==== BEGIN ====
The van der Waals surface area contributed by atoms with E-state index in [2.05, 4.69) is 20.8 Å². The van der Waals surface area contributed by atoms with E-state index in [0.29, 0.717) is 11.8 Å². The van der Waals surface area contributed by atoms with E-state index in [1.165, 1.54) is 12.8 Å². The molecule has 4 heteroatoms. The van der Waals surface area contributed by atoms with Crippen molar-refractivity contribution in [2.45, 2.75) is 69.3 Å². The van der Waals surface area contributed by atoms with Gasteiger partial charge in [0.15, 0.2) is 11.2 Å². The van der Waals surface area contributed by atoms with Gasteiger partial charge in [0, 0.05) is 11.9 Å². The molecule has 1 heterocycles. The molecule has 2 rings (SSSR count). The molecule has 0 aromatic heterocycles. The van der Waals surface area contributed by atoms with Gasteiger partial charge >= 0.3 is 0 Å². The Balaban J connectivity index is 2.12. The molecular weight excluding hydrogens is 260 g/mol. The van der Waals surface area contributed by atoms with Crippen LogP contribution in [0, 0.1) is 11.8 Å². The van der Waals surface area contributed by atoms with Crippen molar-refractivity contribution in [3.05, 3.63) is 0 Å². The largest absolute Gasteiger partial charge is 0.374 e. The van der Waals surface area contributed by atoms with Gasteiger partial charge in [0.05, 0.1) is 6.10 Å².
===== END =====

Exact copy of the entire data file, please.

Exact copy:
The van der Waals surface area contributed by atoms with E-state index in [2.05, 4.69) is 20.8 Å². The van der Waals surface area contributed by atoms with E-state index in [0.29, 0.717) is 11.8 Å². The van der Waals surface area contributed by atoms with E-state index in [1.165, 1.54) is 12.8 Å². The molecule has 4 heteroatoms. The van der Waals surface area contributed by atoms with Crippen molar-refractivity contribution in [2.45, 2.75) is 69.3 Å². The van der Waals surface area contributed by atoms with Gasteiger partial charge in [0.15, 0.2) is 11.2 Å². The van der Waals surface area contributed by atoms with Gasteiger partial charge in [0, 0.05) is 11.9 Å². The molecule has 1 heterocycles. The molecule has 2 rings (SSSR count). The molecule has 0 aromatic heterocycles. The van der Waals surface area contributed by atoms with Gasteiger partial charge >= 0.3 is 0 Å². The Balaban J connectivity index is 2.12. The molecular weight excluding hydrogens is 260 g/mol. The van der Waals surface area contributed by atoms with Crippen LogP contribution in [0, 0.1) is 11.8 Å². The van der Waals surface area contributed by atoms with Crippen molar-refractivity contribution in [3.05, 3.63) is 0 Å². The largest absolute Gasteiger partial charge is 0.374 e. The van der Waals surface area contributed by atoms with Gasteiger partial charge in [0.05, 0.1) is 6.10 Å².